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EC countries to curb debt crisis

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With debt financing consuming some 22 percent of this country’s current revenue, this country along with other OECS states would be looking to shave the public debt to a benchmark 60 per cent before the year 2020.

The countries reaffirmed their commitment to the achievement of the fiscal benchmark at the 56th meeting of the monetary council of the Eastern Caribbean Central Bank, held last Friday at the Ministry of Foreign Affairs conference room.{{more}}

At close of the meeting on Friday, the council revealed that member countries would adopt a Structural Adjustment Technical Assistance Programme (SATAP) in their efforts to ensure their fiscal policies are supportive of the stability objectives for the Union’s financial system and the EC currency.

The ECCU authorities have already expressed their intention to reduce the high public debt levels through a combination of fiscal consolidation, growth, asset sales, and debt management, and a number of member countries have already been working towards achieving this goal.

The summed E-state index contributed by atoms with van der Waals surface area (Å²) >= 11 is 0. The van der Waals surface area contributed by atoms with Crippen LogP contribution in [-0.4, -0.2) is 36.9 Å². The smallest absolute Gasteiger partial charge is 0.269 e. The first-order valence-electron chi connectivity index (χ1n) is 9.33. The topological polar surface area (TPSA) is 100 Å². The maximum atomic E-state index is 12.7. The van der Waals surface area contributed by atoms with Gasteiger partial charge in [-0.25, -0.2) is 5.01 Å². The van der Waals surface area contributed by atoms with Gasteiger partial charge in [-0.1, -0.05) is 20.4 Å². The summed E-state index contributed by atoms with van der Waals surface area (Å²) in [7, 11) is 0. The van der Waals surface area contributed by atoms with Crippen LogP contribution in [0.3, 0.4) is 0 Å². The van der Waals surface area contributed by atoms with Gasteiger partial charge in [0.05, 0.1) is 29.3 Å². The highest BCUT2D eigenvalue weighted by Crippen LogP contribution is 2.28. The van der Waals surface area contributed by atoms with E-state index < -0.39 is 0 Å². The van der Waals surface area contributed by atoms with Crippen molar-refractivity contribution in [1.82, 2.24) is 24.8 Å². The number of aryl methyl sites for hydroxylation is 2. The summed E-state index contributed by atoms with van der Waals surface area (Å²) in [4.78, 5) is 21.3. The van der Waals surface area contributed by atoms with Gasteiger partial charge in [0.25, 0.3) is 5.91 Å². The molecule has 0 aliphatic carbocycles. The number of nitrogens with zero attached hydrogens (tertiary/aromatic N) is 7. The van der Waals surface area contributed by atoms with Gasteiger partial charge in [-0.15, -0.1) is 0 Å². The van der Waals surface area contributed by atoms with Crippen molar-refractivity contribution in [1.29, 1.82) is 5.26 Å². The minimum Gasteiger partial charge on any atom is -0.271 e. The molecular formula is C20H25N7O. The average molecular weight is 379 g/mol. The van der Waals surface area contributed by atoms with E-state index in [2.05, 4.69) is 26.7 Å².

According to this country’s Prime Minister Dr. Ralph Gonsalves, who hold responsibility for Finance, member countries would be working closely with the Eastern Caribbean Central Bank to achieve this medium term target.

“At the moment the public sector debt is in excess of 60 per cent. The idea is that we have a quest to reduce it to 60 per cent. This would be done over the medium term before 2020, and we are going to begin the process of doing this by using our budgets on an annual basis between now and then,” the Prime Minister said.

With this country’s public debt increasing from less than 50 percent of GDP in 1997 to some 85.2 percent at the end of last year, reducing public debt is something government would have high on its priority list.

The public debt has risen in most countries within the union. IMF figures last year, given by Assistant Director of the IMF Western Hemisphere Department, Ratna Sahay, showed the debt rate of ECCU member countries averaging nearly 115 per cent of the Gross Domestic Product (GDP). According to the IMF official, the public debt per person in Antigua stood at EC$40, 000, Grenada between $15, 000 and $20,000, St. Lucia close to $10,000 and St. Vincent and the Grenadines, by far the lowest, was around $5,000.

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